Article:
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What is the Difference between Ale and Lager?

Ale and lager are probably the most common types of beer there is. Despite its fame, it is still unclear to many the difference between the two.

The most common difference is that ales have a fruity-estery taste while lagers taste crisp. But, the significant difference between the two doesn’t lie in its character, rather in how and what yeast is added during the brewing process. So, let’s take a closer look at how yeast sets these two apart in terms of colour, body, aroma and taste.

1. Yeast Strains

First and foremost, two different yeast strains are responsible for the unique characters of ale and lager, respectively, thus distinguishing them from one another.

Ales are fermented using strains of Saccharomyces cerevisiae while lagers are fermented using strains of Saccharomyces pastorianus. Ale yeast or Saccharomyces cerevisiae is one of the commonly used yeast strains in baking bread. On the other hand, Saccharomyces pastorianus or lager yeast is unique and is used only for brewing. In addition to its fondness for cold, Saccharomyces pastorianus is known for its ability to metabolise two of the complex sugars found in grains – raffinose and melibiose, which Saccharomyces cerevisiae don’t have the power to deal with.

2. Fermentation

Ales undergo warm fermentation while lagers are fermented cold. Ales mostly ferment at a temperature of 60–75°F (16–24°C) but can up to 95–100°F (35–38°C) depending on the kind of saison strain. On the other hand, lagers are fermented at a low temperature of 45–55°F (7–13°C). But it should be duly noted that lagers are capable of fermenting at high temperature just like ales. The reason behind lagers’ cold fermentation is twofold. Firstly, lager yeasts thrive in the cold and secondly, cold fermentation can supress the unwanted by-products that come with yeast fermentation. This contributes to its crisp, clean character.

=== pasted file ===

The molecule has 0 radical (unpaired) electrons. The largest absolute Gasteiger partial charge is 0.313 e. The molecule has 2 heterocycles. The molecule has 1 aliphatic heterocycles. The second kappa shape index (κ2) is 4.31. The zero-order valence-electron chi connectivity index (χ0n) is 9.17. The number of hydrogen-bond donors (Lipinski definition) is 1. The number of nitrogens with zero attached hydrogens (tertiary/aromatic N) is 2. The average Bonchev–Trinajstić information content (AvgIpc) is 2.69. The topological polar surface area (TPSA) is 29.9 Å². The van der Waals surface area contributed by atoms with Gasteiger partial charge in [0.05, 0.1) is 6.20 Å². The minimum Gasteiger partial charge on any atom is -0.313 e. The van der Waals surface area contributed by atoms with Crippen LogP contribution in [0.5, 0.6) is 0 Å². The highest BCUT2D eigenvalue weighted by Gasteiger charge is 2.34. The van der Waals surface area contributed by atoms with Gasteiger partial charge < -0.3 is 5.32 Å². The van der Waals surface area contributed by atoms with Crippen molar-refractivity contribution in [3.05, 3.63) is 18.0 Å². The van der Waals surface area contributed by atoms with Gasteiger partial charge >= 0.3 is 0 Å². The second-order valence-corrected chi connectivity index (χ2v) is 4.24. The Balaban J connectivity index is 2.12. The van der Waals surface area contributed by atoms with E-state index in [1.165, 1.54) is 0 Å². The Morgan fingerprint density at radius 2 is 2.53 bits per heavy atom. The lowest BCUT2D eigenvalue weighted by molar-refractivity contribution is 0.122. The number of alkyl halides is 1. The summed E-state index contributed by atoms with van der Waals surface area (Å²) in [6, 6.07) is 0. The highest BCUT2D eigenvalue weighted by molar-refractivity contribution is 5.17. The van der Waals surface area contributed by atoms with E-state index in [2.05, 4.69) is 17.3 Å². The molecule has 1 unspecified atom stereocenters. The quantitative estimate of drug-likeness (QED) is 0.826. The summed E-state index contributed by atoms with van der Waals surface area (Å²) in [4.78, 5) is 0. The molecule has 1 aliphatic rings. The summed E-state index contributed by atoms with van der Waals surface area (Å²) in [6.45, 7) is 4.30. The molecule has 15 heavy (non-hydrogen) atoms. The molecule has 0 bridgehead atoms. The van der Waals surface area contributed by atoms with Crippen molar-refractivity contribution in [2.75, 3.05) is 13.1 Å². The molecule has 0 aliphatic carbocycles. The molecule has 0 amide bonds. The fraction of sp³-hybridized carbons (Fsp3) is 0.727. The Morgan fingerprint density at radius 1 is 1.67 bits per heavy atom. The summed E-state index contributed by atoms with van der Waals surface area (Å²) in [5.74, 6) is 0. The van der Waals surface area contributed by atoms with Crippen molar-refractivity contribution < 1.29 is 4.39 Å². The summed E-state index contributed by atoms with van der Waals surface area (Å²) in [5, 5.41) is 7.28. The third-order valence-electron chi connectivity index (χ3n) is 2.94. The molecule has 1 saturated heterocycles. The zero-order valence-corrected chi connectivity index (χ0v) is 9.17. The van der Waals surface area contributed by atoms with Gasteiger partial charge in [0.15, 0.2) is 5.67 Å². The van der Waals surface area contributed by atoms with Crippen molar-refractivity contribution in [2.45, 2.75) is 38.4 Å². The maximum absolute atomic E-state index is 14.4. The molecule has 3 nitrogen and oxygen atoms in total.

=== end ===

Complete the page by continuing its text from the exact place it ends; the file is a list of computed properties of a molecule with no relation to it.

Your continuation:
However, there are exceptions to this. Some lager yeast strains perform extremely well in warm temperatures while few ale yeast strains are very comfortable at lower temperatures.

3. Conditioning

When brewing lager beer, cold-conditioning, is a common practice after fermentation. Ales generally do not undergo this process. Cold-conditioning, otherwise known as lagering, is an essential phase in brewing lager for the following reasons:

  • Initiates secondary fermentation which in-turn carbonates the beer
  • Improves the flavour
  • Allows yeast the settle out
  • Prevents oxidation
  • Prevents haze formation after filtration, when the beer is chilled

For the same reasons, it goes without saying, that conditioning is important for all types of beer.

Understanding the basic contributing factors behind ale and lager, such as the ones mentioned above, can help you understand your beers better. And the next time you drink ale or lager, you can appreciate all the ingredients, brewing process and hard work that goes into crafting different beers with unique characteristics. Not to mention, the intellectual demeanor you exude while talking to your friends about everybody’s favourite beverage.

13 December 2019
Editorial-Brewer World